That anecdote, hinting of a mystical link between Jews and American Indians, was heralded by supporters the Israel theory. Harold Sebel, in his book Egon Erwin Kisch, the Raging Reporter (published in 1997), wrote that Czech writer, journalist and traveler Egon Erwin Kisch encountered what he called “Native Jews” in the Mexican village of Venta Prieta in the 1940s. Historians don’t dispute this seemingly amazing story, because the explanation for Venta Prieta is no mystery. During the Spanish Inquisition, many European Jews fled to Mexico. It is from them that Indians who lived in the area learned about Judaism.
In the 1880s, the renowned Argentine paleontologist and zoologist Florentino Ameghino came up with a new hypothesis. He posited that all humanity, including Indians, originated in South America. His theory, based on stone tools, bones and evidence of man-made fires he found in sediments dating back over 3.5 million years, did not gain much traction within the academic community. But he did get a moon crater named after him many years after his death.
In the 20th Century, many academics have favored the Bering Strait theory, which argues that ancestors of today’s American Indians originated in Asia, migrated to Siberia, and later crossed over to Alaska, using the land-bridge that existed between the two continents up until about 12,500 years ago. Also, there is linguistic evidence of a connection between Asian and Native languages. However, some argue that the cornerstone of the Bering Strait theory—the land bridge migration—lacks sufficient archeological evidence and has many holes in it. The theory relies heavily on the assumption that the Strait was the only possible route from Asia to America back then. However, it has been proven that the oceanic route was also feasible. French anthropologist Paul Rivet believed that South America was populated by settlers from Australia and Melanesia, who arrived by sea, about 6,000 years ago. Others, like Norwegian ethnographer Thor Heyerdahl, suggested that migration occurred the other way, from South America to Australia. To demonstrate his point, Heyerdahl constructed a raft and sailed from Peru to Polynesia. The documentary film about his expedition, Kon Tiki, won an Academy Award in 1951.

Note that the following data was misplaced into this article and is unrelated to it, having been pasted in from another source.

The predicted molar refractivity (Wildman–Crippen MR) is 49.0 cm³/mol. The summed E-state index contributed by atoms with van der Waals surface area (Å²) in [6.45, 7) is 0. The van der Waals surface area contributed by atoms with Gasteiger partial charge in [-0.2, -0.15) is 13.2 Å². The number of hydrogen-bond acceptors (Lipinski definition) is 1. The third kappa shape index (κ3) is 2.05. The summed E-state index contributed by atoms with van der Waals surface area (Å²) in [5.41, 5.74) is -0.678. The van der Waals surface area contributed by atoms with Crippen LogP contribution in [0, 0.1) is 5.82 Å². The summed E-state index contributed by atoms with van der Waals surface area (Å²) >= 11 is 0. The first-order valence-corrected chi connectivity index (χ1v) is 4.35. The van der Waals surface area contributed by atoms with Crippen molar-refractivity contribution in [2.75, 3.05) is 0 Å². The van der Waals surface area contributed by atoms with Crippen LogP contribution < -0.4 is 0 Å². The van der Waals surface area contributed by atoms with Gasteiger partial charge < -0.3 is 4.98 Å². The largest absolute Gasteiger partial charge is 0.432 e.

Another concern with the Bering Strait theory has to do with dating of archeological data. Supporters of the land-bridge migration believe there was no human presence in the Western hemisphere prior to roughly 12,500 years ago, but archeologists have discovered artifacts that might be significantly older. In Red Earth, White Lies, Deloria cited instances in which archeological findings that did not comply with the Bering Strait theory were blatantly downplayed and even ridiculed by academics. He argued that the Bering Strait theory simply represents “scientific language for ‘I don’t know, but it sounds good and no one will check.’”